Lovecraftian atmosphere in music is a tricky thing to nail down. The number of metal bands attempting to emulate H.P. Lovecraft’s pioneering brand of cosmic horror in aural form seems to increase exponentially from year to year, and while many of them come close, most fall short. I believe this is because people underestimate how many elements Lovecraft pulled together to craft his fiction. His works aren’t just about ancient gods famed for their tentacles; they successfully intersect classic horror with themes of insanity, religion, and the supernatural at an intersection that teeters on the edge of our grounded, minuscule existence and the vastness of what lies beyond the realm of human comprehension. Make no mistake: France’s post-black metal outfit The Great Old Ones get Lovecraft, perhaps more than any other band I’ve encountered. Their third outing, EOD: A Tale of Dark Legacy, is the best product of their vision to date, even though it comes with a shoggoth-sized caveat.
A sort of musical fan fiction that acts as a sequel to The Shadow Over Innsmouth, EOD feels monumental despite its sub-forty five-minute runtime. TGOO has recorded an impressive and engrossing production with this album. Their three guitarists never rest on their laurels, constantly working in tandem to create a rich tapestry that feels authentically cosmic, and the peppering of larger-than-life choirs and organ performances make it feel like the soundtrack to some twisted, extra-dimensional Sunday mass. Despite the majesty, EOD is easily the most chaotic and violent sounding of TGOO’s works; the twisting maelstrom of riffs in the latter half of “The Ritual,” for instance, recall the frigid blasts of Immortal at their most vicious, while Léo Isnard’s drumming possesses a newfound vigor that’s death metal-like in its delivery. I never knew I needed death metal fills in Altar of Plagues-inspired post-black metal, and yet here they are, and I fucking adore them.
While this record has given me every reason to love it, you’ve probably detected a foreboding “but” lurking under the surface of the review thanks to my first paragraph. Recall how I described EOD as a richly layered album, and then take a look at that DR value down below. That’s right, folks; TGOO has built a brickwall between their listeners and this album, and they’re making their eardrums pay for it. EOD is a record so immaculately textured that it’s practically begging for a great master, and yet everything sounds like it’s been congealed by an ooze secreted from some hideous, eldritch being. I absolutely loathe the way this album has been mastered, and I feel there are great elements of it that I’m completely missing out on because they’re locked away beneath the heavy compression. As it’s been produced, though, it feels like TGOO’s ambitions have been squandered in favor of making them the latest casualty of the Loudness War.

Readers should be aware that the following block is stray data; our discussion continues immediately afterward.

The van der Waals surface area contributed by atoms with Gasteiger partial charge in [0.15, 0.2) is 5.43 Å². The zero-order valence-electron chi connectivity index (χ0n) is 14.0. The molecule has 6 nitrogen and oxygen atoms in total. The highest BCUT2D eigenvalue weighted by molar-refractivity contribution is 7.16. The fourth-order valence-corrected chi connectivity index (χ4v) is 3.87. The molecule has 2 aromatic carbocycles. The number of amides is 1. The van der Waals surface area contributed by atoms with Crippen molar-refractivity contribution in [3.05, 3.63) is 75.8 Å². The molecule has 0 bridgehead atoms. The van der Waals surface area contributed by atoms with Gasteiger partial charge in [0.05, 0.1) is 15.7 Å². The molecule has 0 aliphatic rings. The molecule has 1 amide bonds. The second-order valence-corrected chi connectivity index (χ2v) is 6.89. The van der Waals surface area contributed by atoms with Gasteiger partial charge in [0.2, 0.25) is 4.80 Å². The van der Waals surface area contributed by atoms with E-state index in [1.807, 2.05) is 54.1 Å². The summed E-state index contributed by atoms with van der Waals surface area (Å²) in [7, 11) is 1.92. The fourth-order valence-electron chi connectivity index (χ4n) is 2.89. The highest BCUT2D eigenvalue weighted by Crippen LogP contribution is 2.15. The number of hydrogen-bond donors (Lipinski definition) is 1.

I may detest how EOD’s been crushed to oblivion, but that doesn’t mean the production isn’t without merit. The drums still manage to pop despite the compression, and I love how punchy and dense they sound in contrast with the ethereal guitar distortion. I’m also pleased to hear that TGOO is still implementing the slow, doomy passages that helped them stand out from the post-black crowd from the beginning; the inclusion of such sections makes for excellent build-ups, especially when serving as the introduction of the colossal closing track “Mare Infinitum.” This is my hands-down favorite of EOD, a would-be dark masterpiece (again, blame the mastering) that features some of the band’s most effective melodies and impressive performances thus far. The haunting cello melody that serves as a prelude is really something else.
We’re not even a full month into 2017 yet, and already I have a solid pick for the album in greatest need of a remaster this year. I really, really want to love EOD: A Tale of Dark Legacy; it’s the first fully realized vision from a band that never quite met my expectations, and every moment of it (aside from the hokey, spoken word interludes) feels carefully crafted. The mastering undoubtedly puts a damper on The Great Old Ones’ achievement, but that’s certainly not a reason to miss out on it. It’s a record that a lot of people are going to love unconditionally, and as the year wears on, I may eventually find myself in that place as well.